Now, once again, this was my introduction to this story, so I kind of have a nostalgic feeling for it. This doesn't take as many liberties as "Wolf and the Seven Little Kids" did, but it still has quite a few differences.
I'm going to start by giving the plot of the Brothers Grimm tale.
A donkey, dog, cat, and rooster get away from their abusive owners, and head off toward the city of Bremen to become musicians. At night, they look for a place to rest, and discover the home of a band of robbers. They stand on top of each other and scare them away. They enter the house and fall asleep. One of the robbers returns to the house to investigate, and the animals attack him. He can't see very well in the dark and mistakes them for monsters. He runs away and tells his companions. They are scared, and run away, never to return. The animals decide they like the house so much at they stay there, and never go to Bremen.
Now, the funny thing about this story is that all of the humans in this story are antagonists. The animals are having to leave their abusive owners, and the robbers are humans. However, there are a few versions of this story that feature a human protagonists. In these versions, the human accompanies the animals on their journey, and they help him out. So, that's kind of interesting.
The plot of the story can vary too. Sometimes, there's hardly any plot, and it just states, "a donkey went on a journey, and he met a dog, and then they met a cat, etc." Sometimes, it has more of a plot, like the Grimm version does. The ending varies sometimes too. I've always preferred the ending where the robber thinks the animals are monsters, because it's always made me laugh. Especially how he thinks the rooster's "cock-doodle-doo" is "kill the robber, do!" LOL!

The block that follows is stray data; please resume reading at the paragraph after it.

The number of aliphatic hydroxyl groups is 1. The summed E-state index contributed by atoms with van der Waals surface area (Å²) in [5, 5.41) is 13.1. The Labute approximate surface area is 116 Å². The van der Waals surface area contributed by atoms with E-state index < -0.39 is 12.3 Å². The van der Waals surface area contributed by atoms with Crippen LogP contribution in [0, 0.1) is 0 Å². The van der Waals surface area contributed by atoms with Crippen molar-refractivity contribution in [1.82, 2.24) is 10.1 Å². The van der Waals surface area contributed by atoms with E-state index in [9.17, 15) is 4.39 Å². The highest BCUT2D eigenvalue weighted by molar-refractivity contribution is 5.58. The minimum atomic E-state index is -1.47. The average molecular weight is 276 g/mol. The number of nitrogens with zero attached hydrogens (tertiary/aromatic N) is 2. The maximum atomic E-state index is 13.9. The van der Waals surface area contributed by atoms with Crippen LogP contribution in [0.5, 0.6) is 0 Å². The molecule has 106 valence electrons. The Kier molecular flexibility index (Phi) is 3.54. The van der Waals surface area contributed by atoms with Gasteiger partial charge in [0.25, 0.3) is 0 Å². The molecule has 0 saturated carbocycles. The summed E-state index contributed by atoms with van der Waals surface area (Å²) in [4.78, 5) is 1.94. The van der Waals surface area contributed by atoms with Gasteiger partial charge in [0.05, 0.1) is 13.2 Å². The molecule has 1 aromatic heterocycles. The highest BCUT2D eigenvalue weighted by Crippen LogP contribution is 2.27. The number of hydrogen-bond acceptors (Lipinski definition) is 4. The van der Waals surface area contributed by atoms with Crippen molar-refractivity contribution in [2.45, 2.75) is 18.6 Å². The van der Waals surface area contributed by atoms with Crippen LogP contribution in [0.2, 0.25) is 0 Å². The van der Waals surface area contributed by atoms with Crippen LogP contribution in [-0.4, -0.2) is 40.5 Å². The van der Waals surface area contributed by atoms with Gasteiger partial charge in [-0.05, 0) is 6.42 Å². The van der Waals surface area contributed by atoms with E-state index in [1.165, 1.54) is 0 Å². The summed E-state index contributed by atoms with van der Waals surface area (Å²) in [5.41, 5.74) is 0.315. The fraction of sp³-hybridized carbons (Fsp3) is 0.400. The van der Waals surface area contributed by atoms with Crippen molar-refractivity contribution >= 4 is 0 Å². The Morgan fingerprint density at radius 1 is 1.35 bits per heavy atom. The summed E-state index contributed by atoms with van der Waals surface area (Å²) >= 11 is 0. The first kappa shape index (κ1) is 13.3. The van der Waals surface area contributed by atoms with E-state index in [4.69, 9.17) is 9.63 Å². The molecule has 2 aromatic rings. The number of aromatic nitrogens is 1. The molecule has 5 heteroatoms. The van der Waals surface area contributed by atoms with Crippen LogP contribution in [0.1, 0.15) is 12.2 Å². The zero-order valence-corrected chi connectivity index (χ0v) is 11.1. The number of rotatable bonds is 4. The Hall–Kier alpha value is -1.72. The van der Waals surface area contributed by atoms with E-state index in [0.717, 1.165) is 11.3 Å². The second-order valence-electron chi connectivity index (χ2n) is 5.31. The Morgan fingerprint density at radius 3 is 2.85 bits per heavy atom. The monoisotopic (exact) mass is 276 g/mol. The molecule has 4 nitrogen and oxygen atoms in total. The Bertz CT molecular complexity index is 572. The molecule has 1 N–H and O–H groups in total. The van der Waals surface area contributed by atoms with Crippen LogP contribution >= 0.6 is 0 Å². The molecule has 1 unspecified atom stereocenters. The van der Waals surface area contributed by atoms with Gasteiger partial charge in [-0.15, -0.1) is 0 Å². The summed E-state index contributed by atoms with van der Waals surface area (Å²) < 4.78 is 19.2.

In other versions, the robber is able to see the animals, and knows what they are, and they end up killing him by tossing him back and forth. Sometimes, all the robbers return to the house and get killed! In some versions where the protagonist is a human, he takes the robber's stolen goods back to their rightful owners, and is rewarded with riches.
This story has still remained basically the same though. And you can actually see this statue in Bremen that's based on the story:
Now to talk about the Richard Scarry version.
At the point when this version was written, Scarry had stopped putting humans into his stories, and instead made all of the characters animals, which is kind of cool. So, in this version, instead of the animals running away from abusive owners, they are simply bored with the jobs they have at home, and long to become famous.
Of course, the robbers are all animals also. One of them is the fox from Scarry's version of "Gingerbread Man," and another is the wolf from "Wolf and the Seven Little Kids" and "Three Little Pigs." Or, at least they look just like them.
Also, in a notable difference from the Grimm version, the animals don't actually realize that the men in the house are actually robbers in the Richard Scarry version. Instead, they think they are "friendly folk." And they end up scaring them away by accident, rather than on purpose, as they are trying to get invited in. They don't know what scared them away, and decide to wait in the house until they return, so that they can meet them. When one of the robbers returns to the house, they don't recognize him from before, and think that he's come to rob the house of the "friendly folk." So they attack him. The next morning, they notice that the "friendly folk" still haven't returned. They are afraid that the "robber" might return, so they agree to stay at the house to keep it safe and tidy until the "friendly folk" return. And since they never do return, and the animals never find out that they were robbers, they end up staying at the house forever. But they are content now, and live together happily.
Honestly, I don't know which version of the story I like better. They are both really cute stories about animals who go on a journey. And the moral of both versions is the same: You don't need to be rich and famous. What matters is having a nice house and a family.
I honestly can't decide whether I prefer the Grimm or the Richard Scarry version.
Which version of "Bremen Town Musicians" do YOU prefer?